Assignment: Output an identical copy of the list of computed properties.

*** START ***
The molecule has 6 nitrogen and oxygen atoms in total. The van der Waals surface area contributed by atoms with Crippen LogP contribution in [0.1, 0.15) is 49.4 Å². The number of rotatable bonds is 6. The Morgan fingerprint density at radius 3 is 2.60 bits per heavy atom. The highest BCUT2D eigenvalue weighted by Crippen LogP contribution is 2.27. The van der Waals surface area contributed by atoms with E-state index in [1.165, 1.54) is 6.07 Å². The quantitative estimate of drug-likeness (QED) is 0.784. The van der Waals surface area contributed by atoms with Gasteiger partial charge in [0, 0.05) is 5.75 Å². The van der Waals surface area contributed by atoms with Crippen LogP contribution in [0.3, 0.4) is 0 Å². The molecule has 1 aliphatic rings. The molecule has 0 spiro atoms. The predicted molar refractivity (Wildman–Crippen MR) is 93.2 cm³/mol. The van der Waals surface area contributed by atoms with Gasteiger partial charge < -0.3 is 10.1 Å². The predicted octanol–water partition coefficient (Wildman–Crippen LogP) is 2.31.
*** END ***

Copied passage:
The molecule has 6 nitrogen and oxygen atoms in total. The van der Waals surface area contributed by atoms with Crippen LogP contribution in [0.1, 0.15) is 49.4 Å². The number of rotatable bonds is 6. The Morgan fingerprint density at radius 3 is 2.60 bits per heavy atom. The highest BCUT2D eigenvalue weighted by Crippen LogP contribution is 2.27. The van der Waals surface area contributed by atoms with E-state index in [1.165, 1.54) is 6.07 Å². The quantitative estimate of drug-likeness (QED) is 0.784. The van der Waals surface area contributed by atoms with Gasteiger partial charge in [0, 0.05) is 5.75 Å². The van der Waals surface area contributed by atoms with Crippen LogP contribution in [0.3, 0.4) is 0 Å². The molecule has 1 aliphatic rings. The molecule has 0 spiro atoms. The predicted molar refractivity (Wildman–Crippen MR) is 93.2 cm³/mol. The van der Waals surface area contributed by atoms with Gasteiger partial charge < -0.3 is 10.1 Å². The predicted octanol–water partition coefficient (Wildman–Crippen LogP) is 2.31.